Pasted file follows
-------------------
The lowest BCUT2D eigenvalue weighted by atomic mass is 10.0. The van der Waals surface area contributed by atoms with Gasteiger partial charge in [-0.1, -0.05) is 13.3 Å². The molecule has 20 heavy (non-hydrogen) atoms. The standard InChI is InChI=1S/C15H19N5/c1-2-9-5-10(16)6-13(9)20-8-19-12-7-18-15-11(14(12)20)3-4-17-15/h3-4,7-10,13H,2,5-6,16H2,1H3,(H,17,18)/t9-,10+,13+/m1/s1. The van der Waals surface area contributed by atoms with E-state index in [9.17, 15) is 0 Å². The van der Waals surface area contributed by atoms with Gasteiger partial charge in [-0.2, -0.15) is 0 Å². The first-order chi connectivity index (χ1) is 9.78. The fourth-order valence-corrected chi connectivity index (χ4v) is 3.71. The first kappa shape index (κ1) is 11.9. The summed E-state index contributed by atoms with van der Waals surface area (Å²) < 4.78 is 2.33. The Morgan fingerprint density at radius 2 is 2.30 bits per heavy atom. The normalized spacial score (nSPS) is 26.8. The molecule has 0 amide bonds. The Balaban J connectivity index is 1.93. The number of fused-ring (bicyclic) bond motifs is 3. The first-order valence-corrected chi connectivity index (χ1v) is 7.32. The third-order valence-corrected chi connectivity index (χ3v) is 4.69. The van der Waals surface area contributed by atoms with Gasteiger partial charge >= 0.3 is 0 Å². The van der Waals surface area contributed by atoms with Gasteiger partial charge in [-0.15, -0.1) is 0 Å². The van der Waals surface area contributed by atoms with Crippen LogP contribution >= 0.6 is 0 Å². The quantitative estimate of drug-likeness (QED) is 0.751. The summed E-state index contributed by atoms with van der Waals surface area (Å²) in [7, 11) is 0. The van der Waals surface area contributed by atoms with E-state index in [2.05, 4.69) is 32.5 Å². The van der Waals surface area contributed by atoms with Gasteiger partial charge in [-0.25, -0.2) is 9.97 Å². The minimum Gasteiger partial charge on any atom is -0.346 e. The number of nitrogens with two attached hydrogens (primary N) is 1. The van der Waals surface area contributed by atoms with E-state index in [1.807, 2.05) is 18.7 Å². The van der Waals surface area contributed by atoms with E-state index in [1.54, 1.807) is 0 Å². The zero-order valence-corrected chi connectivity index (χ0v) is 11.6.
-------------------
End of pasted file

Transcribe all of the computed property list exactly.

The lowest BCUT2D eigenvalue weighted by atomic mass is 10.0. The van der Waals surface area contributed by atoms with Gasteiger partial charge in [-0.1, -0.05) is 13.3 Å². The molecule has 20 heavy (non-hydrogen) atoms. The standard InChI is InChI=1S/C15H19N5/c1-2-9-5-10(16)6-13(9)20-8-19-12-7-18-15-11(14(12)20)3-4-17-15/h3-4,7-10,13H,2,5-6,16H2,1H3,(H,17,18)/t9-,10+,13+/m1/s1. The van der Waals surface area contributed by atoms with E-state index in [9.17, 15) is 0 Å². The van der Waals surface area contributed by atoms with Gasteiger partial charge in [-0.2, -0.15) is 0 Å². The first-order chi connectivity index (χ1) is 9.78. The fourth-order valence-corrected chi connectivity index (χ4v) is 3.71. The first kappa shape index (κ1) is 11.9. The summed E-state index contributed by atoms with van der Waals surface area (Å²) < 4.78 is 2.33. The Morgan fingerprint density at radius 2 is 2.30 bits per heavy atom. The normalized spacial score (nSPS) is 26.8. The molecule has 0 amide bonds. The Balaban J connectivity index is 1.93. The number of fused-ring (bicyclic) bond motifs is 3. The first-order valence-corrected chi connectivity index (χ1v) is 7.32. The third-order valence-corrected chi connectivity index (χ3v) is 4.69. The van der Waals surface area contributed by atoms with Gasteiger partial charge >= 0.3 is 0 Å². The van der Waals surface area contributed by atoms with Gasteiger partial charge in [-0.15, -0.1) is 0 Å². The van der Waals surface area contributed by atoms with Crippen LogP contribution >= 0.6 is 0 Å². The quantitative estimate of drug-likeness (QED) is 0.751. The summed E-state index contributed by atoms with van der Waals surface area (Å²) in [7, 11) is 0. The van der Waals surface area contributed by atoms with E-state index in [2.05, 4.69) is 32.5 Å². The van der Waals surface area contributed by atoms with Gasteiger partial charge in [-0.25, -0.2) is 9.97 Å². The minimum Gasteiger partial charge on any atom is -0.346 e. The number of nitrogens with two attached hydrogens (primary N) is 1. The van der Waals surface area contributed by atoms with E-state index in [1.807, 2.05) is 18.7 Å². The van der Waals surface area contributed by atoms with E-state index in [1.54, 1.807) is 0 Å². The zero-order valence-corrected chi connectivity index (χ0v) is 11.6.